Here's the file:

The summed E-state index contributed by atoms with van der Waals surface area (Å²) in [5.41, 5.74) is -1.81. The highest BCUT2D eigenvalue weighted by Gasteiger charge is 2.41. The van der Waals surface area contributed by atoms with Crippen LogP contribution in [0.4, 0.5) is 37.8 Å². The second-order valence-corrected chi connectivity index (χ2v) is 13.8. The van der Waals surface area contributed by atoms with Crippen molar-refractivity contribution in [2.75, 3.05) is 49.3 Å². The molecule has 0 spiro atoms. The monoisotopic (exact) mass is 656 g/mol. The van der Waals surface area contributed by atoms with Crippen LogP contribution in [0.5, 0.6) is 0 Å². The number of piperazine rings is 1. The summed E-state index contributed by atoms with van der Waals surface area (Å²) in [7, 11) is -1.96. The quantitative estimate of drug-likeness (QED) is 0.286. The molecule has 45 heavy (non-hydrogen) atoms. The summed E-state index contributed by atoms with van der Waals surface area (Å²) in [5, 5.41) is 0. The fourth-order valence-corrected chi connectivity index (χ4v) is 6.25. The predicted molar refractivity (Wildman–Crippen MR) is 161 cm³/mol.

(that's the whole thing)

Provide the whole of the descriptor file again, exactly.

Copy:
The summed E-state index contributed by atoms with van der Waals surface area (Å²) in [5.41, 5.74) is -1.81. The highest BCUT2D eigenvalue weighted by Gasteiger charge is 2.41. The van der Waals surface area contributed by atoms with Crippen LogP contribution in [0.4, 0.5) is 37.8 Å². The second-order valence-corrected chi connectivity index (χ2v) is 13.8. The van der Waals surface area contributed by atoms with Crippen molar-refractivity contribution in [2.75, 3.05) is 49.3 Å². The molecule has 0 spiro atoms. The monoisotopic (exact) mass is 656 g/mol. The van der Waals surface area contributed by atoms with Crippen LogP contribution in [0.5, 0.6) is 0 Å². The number of piperazine rings is 1. The summed E-state index contributed by atoms with van der Waals surface area (Å²) in [7, 11) is -1.96. The quantitative estimate of drug-likeness (QED) is 0.286. The molecule has 45 heavy (non-hydrogen) atoms. The summed E-state index contributed by atoms with van der Waals surface area (Å²) in [5, 5.41) is 0. The fourth-order valence-corrected chi connectivity index (χ4v) is 6.25. The predicted molar refractivity (Wildman–Crippen MR) is 161 cm³/mol.